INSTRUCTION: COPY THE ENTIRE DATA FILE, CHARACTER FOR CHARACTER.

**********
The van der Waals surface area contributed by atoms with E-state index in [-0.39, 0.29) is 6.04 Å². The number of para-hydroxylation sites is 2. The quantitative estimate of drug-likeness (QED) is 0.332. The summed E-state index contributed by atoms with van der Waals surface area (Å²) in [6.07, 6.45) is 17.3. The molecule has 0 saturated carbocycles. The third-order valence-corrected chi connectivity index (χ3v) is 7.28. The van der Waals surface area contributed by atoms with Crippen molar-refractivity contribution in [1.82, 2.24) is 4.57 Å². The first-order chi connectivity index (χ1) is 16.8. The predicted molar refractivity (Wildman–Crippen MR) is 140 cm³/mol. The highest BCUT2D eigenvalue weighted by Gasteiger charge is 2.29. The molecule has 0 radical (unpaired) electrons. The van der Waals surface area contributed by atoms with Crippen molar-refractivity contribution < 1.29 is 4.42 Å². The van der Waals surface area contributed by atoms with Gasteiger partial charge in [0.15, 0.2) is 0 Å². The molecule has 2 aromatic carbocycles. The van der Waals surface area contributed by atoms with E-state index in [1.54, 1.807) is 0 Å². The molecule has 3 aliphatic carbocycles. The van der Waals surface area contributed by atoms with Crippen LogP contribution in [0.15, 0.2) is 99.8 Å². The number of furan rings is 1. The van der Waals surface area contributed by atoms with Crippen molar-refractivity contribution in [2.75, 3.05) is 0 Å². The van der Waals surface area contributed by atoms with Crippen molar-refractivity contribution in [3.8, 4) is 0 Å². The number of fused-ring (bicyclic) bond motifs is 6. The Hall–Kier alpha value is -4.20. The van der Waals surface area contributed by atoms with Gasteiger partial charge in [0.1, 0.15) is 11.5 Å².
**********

The van der Waals surface area contributed by atoms with E-state index in [-0.39, 0.29) is 6.04 Å². The number of para-hydroxylation sites is 2. The quantitative estimate of drug-likeness (QED) is 0.332. The summed E-state index contributed by atoms with van der Waals surface area (Å²) in [6.07, 6.45) is 17.3. The molecule has 0 saturated carbocycles. The third-order valence-corrected chi connectivity index (χ3v) is 7.28. The van der Waals surface area contributed by atoms with Crippen molar-refractivity contribution in [1.82, 2.24) is 4.57 Å². The first-order chi connectivity index (χ1) is 16.8. The predicted molar refractivity (Wildman–Crippen MR) is 140 cm³/mol. The highest BCUT2D eigenvalue weighted by Gasteiger charge is 2.29. The molecule has 0 radical (unpaired) electrons. The van der Waals surface area contributed by atoms with Crippen molar-refractivity contribution < 1.29 is 4.42 Å². The van der Waals surface area contributed by atoms with Gasteiger partial charge in [0.15, 0.2) is 0 Å². The molecule has 2 aromatic carbocycles. The van der Waals surface area contributed by atoms with E-state index in [1.54, 1.807) is 0 Å². The molecule has 3 aliphatic carbocycles. The van der Waals surface area contributed by atoms with Crippen LogP contribution in [0.15, 0.2) is 99.8 Å². The number of furan rings is 1. The van der Waals surface area contributed by atoms with Crippen molar-refractivity contribution in [2.75, 3.05) is 0 Å². The van der Waals surface area contributed by atoms with Crippen molar-refractivity contribution in [3.8, 4) is 0 Å². The number of fused-ring (bicyclic) bond motifs is 6. The Hall–Kier alpha value is -4.20. The van der Waals surface area contributed by atoms with Gasteiger partial charge in [0.1, 0.15) is 11.5 Å².